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|Title:||The appearance of new social class of wealthy commoners in the 19th and the early 20th century and its biological consequences|
|Citation:||Biological Implications of Human Mobility, 2016 / Koziel, S., Chakraborty, R., Bose, K. (ed./s), Ch.1, pp.1-25|
|Publisher:||Nova Science Publishers|
|Publisher Place:||New York|
|Alicja Budnik and Maciej Henneberg|
|Abstract:||Introduction. Political and economic changes that occurred on the territory of Poland during the second half of the 19th century contributed to change in social structures of rural and urban populations. Urban populations underwent a profound change due to industrialisation that caused appearance of new social classes, especially the class of wealthy commoners - the middle class. Influence of social stratification on human morphological characters and on growth at adolescence is well documented for recent populations, however, it is much less studied in the past population due to scarcity of appropriate data. Objective. To characterise: 1. body height and body mass of adults and 2. the adolescent growth spurt in various strata/class of Polish people during the second half of the 19th century and at the beginning of the 20th century. Material and Methods. Data on body height and body mass of adults (20+ years) and youths (7-20) of privileged and poor social strata living in the Kingdom of Poland and in its capital, Warsaw were derived from published historical sources. Means, and where possible standard deviations, of body height, weight and Body Mass Index (BMI) were calculated for various groups. Prevalence of obesity (BMI > = 30kg/m²) and overweight (BMI > = 25kg/m²) was assessed separately for nobility, middle class, working class and peasantry. LOESS curves were fitted to annual cross-sectional increments in body height and body weight of youths of different social classes in order to evaluate the presence and magnitude of growth spurts. Results. The largest average values of body height and body mass of males and females were found for nobility, somewhat lower were values for the middle class. In both groups average BMI exceeded 25 kg/m². Peasant males and females were shorter and lighter than those of upper class. Males and females of the urban working class were even shorter and lighter than peasants. BMI averages of peasants and working class were below 25 kg/m². About 30-40% of nobility and rich middle class people were overweight and 12-21% obese. Among lower class 5-20% were overweight. Obesity occurred in 4-9% of peasants, but no working class males were obese at all. Children of privileged classes were taller and heavier than children of the working class. Boys of noble and middle class families experienced adolescent growth spurts at 14-15 years with peak height velocity of 7cm/year and weight velocity of 5 kg/year. Among privileged girls adolescent growth spurts at 11-12 years with peak velocities of 6cm/year and weight velocity of 5 kg/year. Among poor working class boys and girls there were no adolescent growth spurt, Conclusions. Upward social mobility providing better living conditions and nutrition resulted in increases in body height and body mass of children and adults contributing to the occurrence of overweight and obesity. Adolescent growth spurt was not a universal phenomenon. It did not occur among children of poor social strata. Improved living conditions of privileged classes produced accelerated growth in adolescence.|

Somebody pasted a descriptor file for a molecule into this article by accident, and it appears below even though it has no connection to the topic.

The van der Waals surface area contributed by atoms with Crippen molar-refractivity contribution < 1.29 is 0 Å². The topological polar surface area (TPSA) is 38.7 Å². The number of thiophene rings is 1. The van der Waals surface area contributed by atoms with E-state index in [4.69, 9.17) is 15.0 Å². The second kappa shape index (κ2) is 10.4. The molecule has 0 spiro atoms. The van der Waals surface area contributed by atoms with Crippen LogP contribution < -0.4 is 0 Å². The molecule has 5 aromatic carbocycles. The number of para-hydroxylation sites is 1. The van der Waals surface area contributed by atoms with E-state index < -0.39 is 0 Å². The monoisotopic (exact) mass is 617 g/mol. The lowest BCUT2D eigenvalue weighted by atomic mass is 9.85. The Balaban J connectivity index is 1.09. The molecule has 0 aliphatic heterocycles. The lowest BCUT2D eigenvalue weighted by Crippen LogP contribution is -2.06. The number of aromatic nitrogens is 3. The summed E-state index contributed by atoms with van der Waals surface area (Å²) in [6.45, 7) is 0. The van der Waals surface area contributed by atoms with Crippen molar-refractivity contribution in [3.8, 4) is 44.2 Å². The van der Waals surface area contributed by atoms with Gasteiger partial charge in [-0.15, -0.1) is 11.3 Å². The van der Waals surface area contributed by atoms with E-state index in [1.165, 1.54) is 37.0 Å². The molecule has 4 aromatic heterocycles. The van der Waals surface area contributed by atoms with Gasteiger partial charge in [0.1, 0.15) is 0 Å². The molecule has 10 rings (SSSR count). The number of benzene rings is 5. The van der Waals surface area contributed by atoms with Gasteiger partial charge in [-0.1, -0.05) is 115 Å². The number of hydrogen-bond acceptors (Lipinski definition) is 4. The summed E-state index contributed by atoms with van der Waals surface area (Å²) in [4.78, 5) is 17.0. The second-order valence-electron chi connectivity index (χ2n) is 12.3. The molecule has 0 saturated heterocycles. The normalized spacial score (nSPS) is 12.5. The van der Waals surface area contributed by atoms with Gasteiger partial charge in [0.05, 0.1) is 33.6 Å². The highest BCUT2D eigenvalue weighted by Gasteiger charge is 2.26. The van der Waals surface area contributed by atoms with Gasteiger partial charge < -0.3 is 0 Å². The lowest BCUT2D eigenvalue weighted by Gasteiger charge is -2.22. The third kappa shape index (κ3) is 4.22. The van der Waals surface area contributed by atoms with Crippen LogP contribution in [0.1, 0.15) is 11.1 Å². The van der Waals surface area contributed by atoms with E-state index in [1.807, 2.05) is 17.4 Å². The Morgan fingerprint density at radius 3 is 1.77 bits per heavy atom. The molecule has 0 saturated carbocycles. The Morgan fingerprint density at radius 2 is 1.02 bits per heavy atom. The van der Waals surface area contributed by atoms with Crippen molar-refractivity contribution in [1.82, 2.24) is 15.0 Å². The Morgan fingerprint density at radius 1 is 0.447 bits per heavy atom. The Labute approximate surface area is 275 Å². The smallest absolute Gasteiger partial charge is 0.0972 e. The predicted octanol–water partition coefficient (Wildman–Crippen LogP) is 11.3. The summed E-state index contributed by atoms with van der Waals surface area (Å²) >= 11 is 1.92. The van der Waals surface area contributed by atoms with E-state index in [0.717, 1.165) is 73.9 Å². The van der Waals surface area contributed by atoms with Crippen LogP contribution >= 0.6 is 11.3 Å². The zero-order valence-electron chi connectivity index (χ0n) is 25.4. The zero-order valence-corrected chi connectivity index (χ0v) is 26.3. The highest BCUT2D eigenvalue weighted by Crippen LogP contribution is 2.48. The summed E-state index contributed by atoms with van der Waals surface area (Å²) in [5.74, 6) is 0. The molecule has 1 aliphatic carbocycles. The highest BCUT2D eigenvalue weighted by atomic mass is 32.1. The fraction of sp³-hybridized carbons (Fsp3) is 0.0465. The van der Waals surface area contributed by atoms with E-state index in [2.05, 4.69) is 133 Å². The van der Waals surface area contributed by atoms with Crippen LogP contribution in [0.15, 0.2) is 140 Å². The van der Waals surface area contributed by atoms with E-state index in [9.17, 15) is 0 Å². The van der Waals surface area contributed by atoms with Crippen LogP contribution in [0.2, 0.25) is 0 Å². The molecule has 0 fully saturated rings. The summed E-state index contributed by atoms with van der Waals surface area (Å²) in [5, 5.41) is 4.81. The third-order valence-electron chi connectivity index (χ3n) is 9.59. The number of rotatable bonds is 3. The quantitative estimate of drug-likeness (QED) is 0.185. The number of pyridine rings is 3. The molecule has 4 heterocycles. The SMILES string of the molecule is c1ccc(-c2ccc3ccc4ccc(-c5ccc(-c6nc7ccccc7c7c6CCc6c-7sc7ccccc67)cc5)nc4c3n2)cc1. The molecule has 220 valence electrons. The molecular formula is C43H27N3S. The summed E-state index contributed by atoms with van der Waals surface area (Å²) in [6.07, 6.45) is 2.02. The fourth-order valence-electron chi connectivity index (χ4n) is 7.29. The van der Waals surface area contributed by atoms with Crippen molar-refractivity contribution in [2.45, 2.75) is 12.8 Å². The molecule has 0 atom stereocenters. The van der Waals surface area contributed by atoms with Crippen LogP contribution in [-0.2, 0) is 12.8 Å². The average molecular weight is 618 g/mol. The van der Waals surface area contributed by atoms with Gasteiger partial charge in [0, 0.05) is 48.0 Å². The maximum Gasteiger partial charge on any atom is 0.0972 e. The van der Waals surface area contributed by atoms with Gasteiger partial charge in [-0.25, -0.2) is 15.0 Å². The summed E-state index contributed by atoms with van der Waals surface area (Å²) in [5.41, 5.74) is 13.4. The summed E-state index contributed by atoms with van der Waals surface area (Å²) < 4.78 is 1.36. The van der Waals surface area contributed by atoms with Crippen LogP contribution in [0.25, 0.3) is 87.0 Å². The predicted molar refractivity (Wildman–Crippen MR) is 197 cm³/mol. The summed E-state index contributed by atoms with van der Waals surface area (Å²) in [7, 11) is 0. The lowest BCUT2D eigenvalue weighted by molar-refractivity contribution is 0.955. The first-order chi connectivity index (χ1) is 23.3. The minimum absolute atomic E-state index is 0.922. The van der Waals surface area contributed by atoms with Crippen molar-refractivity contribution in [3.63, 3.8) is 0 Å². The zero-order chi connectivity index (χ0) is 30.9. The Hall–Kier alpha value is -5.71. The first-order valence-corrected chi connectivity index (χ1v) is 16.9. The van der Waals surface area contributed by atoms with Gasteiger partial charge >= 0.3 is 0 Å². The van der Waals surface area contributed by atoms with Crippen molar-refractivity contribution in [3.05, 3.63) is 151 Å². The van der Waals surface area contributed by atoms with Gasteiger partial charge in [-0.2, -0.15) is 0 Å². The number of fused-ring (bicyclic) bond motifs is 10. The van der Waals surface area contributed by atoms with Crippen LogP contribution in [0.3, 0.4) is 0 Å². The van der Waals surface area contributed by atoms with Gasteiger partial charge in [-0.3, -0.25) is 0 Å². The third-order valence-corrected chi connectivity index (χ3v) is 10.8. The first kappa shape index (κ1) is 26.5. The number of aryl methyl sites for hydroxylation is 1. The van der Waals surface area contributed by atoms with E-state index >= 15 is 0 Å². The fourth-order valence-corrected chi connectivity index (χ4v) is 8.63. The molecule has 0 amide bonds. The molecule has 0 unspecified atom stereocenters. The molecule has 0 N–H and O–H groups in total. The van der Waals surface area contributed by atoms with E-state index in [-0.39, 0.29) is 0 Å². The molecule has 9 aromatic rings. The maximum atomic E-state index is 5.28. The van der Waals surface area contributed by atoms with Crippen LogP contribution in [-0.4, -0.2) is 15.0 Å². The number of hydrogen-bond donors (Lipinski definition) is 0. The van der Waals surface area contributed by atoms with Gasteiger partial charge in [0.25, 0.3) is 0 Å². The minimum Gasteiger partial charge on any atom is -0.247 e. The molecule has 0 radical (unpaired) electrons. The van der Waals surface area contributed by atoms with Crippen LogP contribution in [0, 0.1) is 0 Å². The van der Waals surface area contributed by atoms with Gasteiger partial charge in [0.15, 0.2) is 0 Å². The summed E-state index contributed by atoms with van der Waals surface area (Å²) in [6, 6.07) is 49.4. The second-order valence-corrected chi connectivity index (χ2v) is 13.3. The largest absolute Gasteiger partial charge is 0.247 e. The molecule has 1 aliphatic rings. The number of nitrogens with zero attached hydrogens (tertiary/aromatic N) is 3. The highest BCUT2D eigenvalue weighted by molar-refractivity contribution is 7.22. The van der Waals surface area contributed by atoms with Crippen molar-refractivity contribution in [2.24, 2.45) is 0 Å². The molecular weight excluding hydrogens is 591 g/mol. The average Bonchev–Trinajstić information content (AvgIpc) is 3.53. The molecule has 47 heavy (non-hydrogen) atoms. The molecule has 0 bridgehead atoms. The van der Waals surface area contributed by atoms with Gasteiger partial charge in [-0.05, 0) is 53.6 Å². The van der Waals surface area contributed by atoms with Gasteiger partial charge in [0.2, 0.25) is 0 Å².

|Keywords:||Kingdom of Poland; Warsaw; social strata; adults; childen and youths; body height and weight; BMI; prevalence of overweight and obesity; adolescent growth spurt|
|Rights:||Copyright © Nova Science Publishers, Inc. All rights reserved.|
|Appears in Collections:||Anatomical Sciences publications|
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